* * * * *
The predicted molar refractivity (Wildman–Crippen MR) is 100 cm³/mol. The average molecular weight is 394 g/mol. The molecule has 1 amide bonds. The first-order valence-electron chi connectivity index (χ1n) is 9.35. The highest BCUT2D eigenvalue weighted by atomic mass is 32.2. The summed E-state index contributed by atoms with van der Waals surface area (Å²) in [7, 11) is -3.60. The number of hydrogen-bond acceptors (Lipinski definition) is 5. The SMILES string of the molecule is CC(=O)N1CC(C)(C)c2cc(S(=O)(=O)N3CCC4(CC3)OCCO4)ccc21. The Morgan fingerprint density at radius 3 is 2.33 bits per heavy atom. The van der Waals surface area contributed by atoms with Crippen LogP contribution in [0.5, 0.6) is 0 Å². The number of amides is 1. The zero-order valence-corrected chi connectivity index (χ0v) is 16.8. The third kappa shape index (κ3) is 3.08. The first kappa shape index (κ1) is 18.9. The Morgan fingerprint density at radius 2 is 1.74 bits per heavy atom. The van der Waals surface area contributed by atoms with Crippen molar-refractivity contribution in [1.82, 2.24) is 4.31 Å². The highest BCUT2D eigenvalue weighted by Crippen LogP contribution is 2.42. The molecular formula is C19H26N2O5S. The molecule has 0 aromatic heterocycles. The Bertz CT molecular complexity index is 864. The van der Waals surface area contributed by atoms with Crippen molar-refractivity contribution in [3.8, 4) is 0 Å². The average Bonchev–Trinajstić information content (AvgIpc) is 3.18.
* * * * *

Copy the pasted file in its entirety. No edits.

The predicted molar refractivity (Wildman–Crippen MR) is 100 cm³/mol. The average molecular weight is 394 g/mol. The molecule has 1 amide bonds. The first-order valence-electron chi connectivity index (χ1n) is 9.35. The highest BCUT2D eigenvalue weighted by atomic mass is 32.2. The summed E-state index contributed by atoms with van der Waals surface area (Å²) in [7, 11) is -3.60. The number of hydrogen-bond acceptors (Lipinski definition) is 5. The SMILES string of the molecule is CC(=O)N1CC(C)(C)c2cc(S(=O)(=O)N3CCC4(CC3)OCCO4)ccc21. The Morgan fingerprint density at radius 3 is 2.33 bits per heavy atom. The van der Waals surface area contributed by atoms with Crippen LogP contribution in [0.5, 0.6) is 0 Å². The number of amides is 1. The zero-order valence-corrected chi connectivity index (χ0v) is 16.8. The third kappa shape index (κ3) is 3.08. The first kappa shape index (κ1) is 18.9. The Morgan fingerprint density at radius 2 is 1.74 bits per heavy atom. The van der Waals surface area contributed by atoms with Crippen molar-refractivity contribution in [1.82, 2.24) is 4.31 Å². The highest BCUT2D eigenvalue weighted by Crippen LogP contribution is 2.42. The molecular formula is C19H26N2O5S. The molecule has 0 aromatic heterocycles. The Bertz CT molecular complexity index is 864. The van der Waals surface area contributed by atoms with Crippen molar-refractivity contribution in [3.8, 4) is 0 Å². The average Bonchev–Trinajstić information content (AvgIpc) is 3.18.